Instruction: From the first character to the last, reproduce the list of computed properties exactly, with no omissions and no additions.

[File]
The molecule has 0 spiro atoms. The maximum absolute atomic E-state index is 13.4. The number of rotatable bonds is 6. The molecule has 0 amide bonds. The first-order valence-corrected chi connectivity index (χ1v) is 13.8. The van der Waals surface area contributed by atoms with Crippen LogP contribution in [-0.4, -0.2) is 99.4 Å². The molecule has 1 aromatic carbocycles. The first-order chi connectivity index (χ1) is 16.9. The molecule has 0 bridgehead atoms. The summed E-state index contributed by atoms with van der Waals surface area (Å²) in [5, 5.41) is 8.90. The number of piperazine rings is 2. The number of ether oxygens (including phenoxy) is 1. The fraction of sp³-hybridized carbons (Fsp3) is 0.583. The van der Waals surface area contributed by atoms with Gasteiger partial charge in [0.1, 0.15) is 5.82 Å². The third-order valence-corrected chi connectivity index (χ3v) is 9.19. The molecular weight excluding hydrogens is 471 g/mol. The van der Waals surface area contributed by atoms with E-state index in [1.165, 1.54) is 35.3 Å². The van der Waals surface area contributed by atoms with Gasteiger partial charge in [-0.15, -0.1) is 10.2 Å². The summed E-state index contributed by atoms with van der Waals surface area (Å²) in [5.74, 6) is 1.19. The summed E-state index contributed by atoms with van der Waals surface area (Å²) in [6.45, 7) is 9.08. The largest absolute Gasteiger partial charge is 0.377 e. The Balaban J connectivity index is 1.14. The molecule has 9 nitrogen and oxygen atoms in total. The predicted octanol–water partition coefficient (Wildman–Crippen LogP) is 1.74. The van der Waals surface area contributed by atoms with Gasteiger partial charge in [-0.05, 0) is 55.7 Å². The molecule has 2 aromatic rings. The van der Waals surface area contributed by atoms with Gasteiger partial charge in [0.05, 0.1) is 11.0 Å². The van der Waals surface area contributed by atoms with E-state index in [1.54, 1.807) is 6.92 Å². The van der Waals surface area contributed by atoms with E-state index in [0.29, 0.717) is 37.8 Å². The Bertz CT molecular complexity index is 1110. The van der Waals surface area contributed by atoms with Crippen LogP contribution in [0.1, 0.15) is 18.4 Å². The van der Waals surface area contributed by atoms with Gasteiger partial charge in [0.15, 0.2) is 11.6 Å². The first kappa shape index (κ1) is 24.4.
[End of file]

The molecule has 0 spiro atoms. The maximum absolute atomic E-state index is 13.4. The number of rotatable bonds is 6. The molecule has 0 amide bonds. The first-order valence-corrected chi connectivity index (χ1v) is 13.8. The van der Waals surface area contributed by atoms with Crippen LogP contribution in [-0.4, -0.2) is 99.4 Å². The molecule has 1 aromatic carbocycles. The first-order chi connectivity index (χ1) is 16.9. The molecule has 0 bridgehead atoms. The summed E-state index contributed by atoms with van der Waals surface area (Å²) in [5, 5.41) is 8.90. The number of piperazine rings is 2. The number of ether oxygens (including phenoxy) is 1. The fraction of sp³-hybridized carbons (Fsp3) is 0.583. The van der Waals surface area contributed by atoms with Gasteiger partial charge in [0.1, 0.15) is 5.82 Å². The third-order valence-corrected chi connectivity index (χ3v) is 9.19. The molecular weight excluding hydrogens is 471 g/mol. The van der Waals surface area contributed by atoms with E-state index in [1.165, 1.54) is 35.3 Å². The van der Waals surface area contributed by atoms with Gasteiger partial charge in [-0.15, -0.1) is 10.2 Å². The summed E-state index contributed by atoms with van der Waals surface area (Å²) in [5.74, 6) is 1.19. The summed E-state index contributed by atoms with van der Waals surface area (Å²) in [6.45, 7) is 9.08. The largest absolute Gasteiger partial charge is 0.377 e. The Balaban J connectivity index is 1.14. The molecule has 9 nitrogen and oxygen atoms in total. The predicted octanol–water partition coefficient (Wildman–Crippen LogP) is 1.74. The van der Waals surface area contributed by atoms with Gasteiger partial charge in [-0.05, 0) is 55.7 Å². The molecule has 2 aromatic rings. The van der Waals surface area contributed by atoms with Gasteiger partial charge in [0.05, 0.1) is 11.0 Å². The van der Waals surface area contributed by atoms with E-state index in [1.54, 1.807) is 6.92 Å². The van der Waals surface area contributed by atoms with E-state index in [0.29, 0.717) is 37.8 Å². The Bertz CT molecular complexity index is 1110. The van der Waals surface area contributed by atoms with Crippen LogP contribution in [0.1, 0.15) is 18.4 Å². The van der Waals surface area contributed by atoms with Gasteiger partial charge in [0.15, 0.2) is 11.6 Å². The first kappa shape index (κ1) is 24.4.